independent

Monday 22 July 2019

'Smart' shopping can reap dividends

Survey by Millstreet students shows how to shop wisely and prevent food wastage

John Tarrant

'Plan wisely, waste less and eat well'. That is the ethos behind a thought-provoking pilot project by Millstreet Tidy Towns centred on a 'Smart Store' cookery initiative aimed at raising awareness about food waste. 

Under the project Millstreet Community School Transition Year students Darragh Cashman, Bevin Murphy, Jenny Collins and Harry Linehan conducted a 'Smart Store' survey at O'Keeffe's SuperValu that addressed waste minimisation, in particular changing habits to become smarter at planning, shopping and cooking.

The findings demonstrate that targeted interventions could reap dividends by reducing food waste as people move towards sustainable eating .

Through in-store promotion, including signage and 'on-the-spot' advice, the project promoted the means for consumers to achieve and benefit from changes to habits, resulting in less waste and, just as importantly, saving themselves time and money.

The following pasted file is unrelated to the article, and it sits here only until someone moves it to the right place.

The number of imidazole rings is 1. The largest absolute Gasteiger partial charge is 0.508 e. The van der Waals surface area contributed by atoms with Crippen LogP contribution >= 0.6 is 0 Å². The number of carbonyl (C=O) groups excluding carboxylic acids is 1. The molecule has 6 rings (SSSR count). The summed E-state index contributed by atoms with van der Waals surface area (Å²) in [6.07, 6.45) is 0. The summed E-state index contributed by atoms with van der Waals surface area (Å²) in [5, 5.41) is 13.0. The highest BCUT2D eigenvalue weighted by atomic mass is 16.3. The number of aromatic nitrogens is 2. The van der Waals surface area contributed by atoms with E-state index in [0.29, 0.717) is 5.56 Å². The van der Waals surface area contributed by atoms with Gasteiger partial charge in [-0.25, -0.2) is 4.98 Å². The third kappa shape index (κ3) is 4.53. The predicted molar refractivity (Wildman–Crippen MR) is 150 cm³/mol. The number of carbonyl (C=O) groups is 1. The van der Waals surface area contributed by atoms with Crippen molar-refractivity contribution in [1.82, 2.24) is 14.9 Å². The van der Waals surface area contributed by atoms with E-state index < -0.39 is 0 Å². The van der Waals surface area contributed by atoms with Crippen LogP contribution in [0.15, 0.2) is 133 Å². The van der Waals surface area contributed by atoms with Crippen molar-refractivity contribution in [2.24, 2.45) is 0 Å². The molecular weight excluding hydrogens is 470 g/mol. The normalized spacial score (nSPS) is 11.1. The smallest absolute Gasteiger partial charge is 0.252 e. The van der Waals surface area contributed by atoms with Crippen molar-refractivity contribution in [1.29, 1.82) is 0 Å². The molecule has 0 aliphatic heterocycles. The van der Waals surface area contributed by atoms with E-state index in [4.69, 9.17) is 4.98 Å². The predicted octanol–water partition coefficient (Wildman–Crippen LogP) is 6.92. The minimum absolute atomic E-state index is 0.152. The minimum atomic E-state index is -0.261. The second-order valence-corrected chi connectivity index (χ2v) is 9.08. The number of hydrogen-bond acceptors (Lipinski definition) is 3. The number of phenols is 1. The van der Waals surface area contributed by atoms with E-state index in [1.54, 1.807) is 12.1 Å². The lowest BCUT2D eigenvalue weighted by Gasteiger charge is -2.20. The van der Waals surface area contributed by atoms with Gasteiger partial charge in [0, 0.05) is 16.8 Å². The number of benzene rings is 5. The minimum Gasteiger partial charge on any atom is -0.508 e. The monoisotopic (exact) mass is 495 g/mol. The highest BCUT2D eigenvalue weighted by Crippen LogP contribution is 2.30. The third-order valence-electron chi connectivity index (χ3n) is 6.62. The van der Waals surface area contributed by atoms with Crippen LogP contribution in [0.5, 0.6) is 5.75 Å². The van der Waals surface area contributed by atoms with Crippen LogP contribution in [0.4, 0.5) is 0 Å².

Millstreet TTA chairman Derry Sheehan spoke about the importance of the concept, highlighting that if people are smarter about how they cook, it will lead to less waste, cheaper food prices at the till and reduce bin collection costs. 

"We must all be more conscious of dealing with our waste, its a culture that must be created. The Tidy Towns marking reflects this and the current project is hugely important," he said 

"At its core is the message of sustainability that will reduce landfill, help encourage waste reduction in the home and help combat illegal dumping", he said.

Millstreet Tidy Town organisers and the Transition Year students say that information initiatives such as this  increased trust in retailers and that in turn enabled consumers to make better food choices. Stephen O'Sullivan, Cork County Council commended Millstreet TTA, business and schools for developing and implementing the awareness strategy.

Corkman

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